‘Dangerous Vows’ by Ava Parker is a romantic thriller. It follows Lucy Walker, an undercover cop who has just come home after being wounded during an assignment. When a man is murdered down the beach from her home, Lucy’s best friend reveals the affair that got the man killed. Now Lucy and her new handsome neighbour, Gabriel, must keep Caroline safe from the husband who turns out to be the opposite of a Southern Gentleman.
I haven’t read much in this genre, but it’s one of my favourite types of movies. I refrain from calling ‘Dangerous Vows’ a mystery, as Parker lays everything out on the table from the get-go. There’s nothing left to the imagination. We’re told right away who the murderer is, why he did it, and what he plans on doing next. The only thing we really get to discover is how Lucy and her friends deal with the situations. Overall, it’s an interesting story. I enjoyed the small additions to the plot which made it slightly more complex. It wasn’t simply a husband scorned by his adulterous wife. There were quite a few more layers to him which I enjoyed reading. Unfortunately, there were other aspects of the novel I felt were forced and made me angry. Lucy is introduced as a cop who had recently been underground with a Miami drug cartel, but the rest of the novel she is described as moderately useless and in need of saving. At least, that’s how the people around her treat her, which is pretty aggravating. Even Gabriel, an ex soldier and military police officer, seems to have a hard time seeing her as much more than an attractive woman. I concede she had been wounded, but there was just something about their interactions that made me want to blare ‘Girl on Fire’ by Alicia Keys, just to give Lucy some support.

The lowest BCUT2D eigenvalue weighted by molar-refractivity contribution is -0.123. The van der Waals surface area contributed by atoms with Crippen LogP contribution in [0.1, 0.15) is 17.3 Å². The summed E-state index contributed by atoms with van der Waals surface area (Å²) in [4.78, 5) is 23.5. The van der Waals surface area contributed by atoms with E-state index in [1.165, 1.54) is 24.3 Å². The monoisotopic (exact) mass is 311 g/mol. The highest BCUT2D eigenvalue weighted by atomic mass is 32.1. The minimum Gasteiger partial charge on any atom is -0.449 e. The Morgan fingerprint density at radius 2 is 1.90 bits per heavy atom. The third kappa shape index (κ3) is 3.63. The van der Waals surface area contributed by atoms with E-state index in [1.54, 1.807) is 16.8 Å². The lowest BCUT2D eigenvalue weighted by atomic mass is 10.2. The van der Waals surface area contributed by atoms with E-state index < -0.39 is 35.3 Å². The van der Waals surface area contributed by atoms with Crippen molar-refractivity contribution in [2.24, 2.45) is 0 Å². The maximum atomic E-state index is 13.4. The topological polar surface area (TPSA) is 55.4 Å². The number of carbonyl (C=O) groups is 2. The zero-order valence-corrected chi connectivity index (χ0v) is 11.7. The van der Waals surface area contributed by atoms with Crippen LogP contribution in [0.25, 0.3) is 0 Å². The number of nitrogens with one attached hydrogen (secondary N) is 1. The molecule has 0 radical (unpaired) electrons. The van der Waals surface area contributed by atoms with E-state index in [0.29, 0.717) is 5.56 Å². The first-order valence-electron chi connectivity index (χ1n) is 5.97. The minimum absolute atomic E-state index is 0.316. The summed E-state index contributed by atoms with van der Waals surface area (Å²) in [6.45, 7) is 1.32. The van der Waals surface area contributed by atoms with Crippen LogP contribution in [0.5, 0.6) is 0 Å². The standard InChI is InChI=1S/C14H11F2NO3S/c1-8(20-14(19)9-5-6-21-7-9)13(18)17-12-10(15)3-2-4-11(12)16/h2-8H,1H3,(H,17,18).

Overall, Parker has written an entertaining novel and keeps true to many of the genre’s characteristics. After all is said and done, you’re left happy and satisfied. Much like after an encounter with Gabriel. Perhaps the best part of the novel was Lucy’s relationship with Gabriel. After living undercover, she learns to open herself, body and soul, and learns what it’s like to have true intimacy after a hard life. It’s sappy, but beautiful and powerful and makes me grateful for the love I have in my own life. Lucy is a relatable character for that reason, and if the plot wasn’t as interesting, she is the reason I would recommend this novel. And while Lucy learns to be intimate, through Caroline we learn that love truly is blind. In a just as powerful message, we are given a powerful message that is often overlooked in today’s society. It is not your fault. If you are abused, hurt, or if someone you care for is hurt, it is not your fault. But you can do something about it.
‘Dangerous Vows’ will be available March 3, 2015 but you can pre-order it now on Amazon.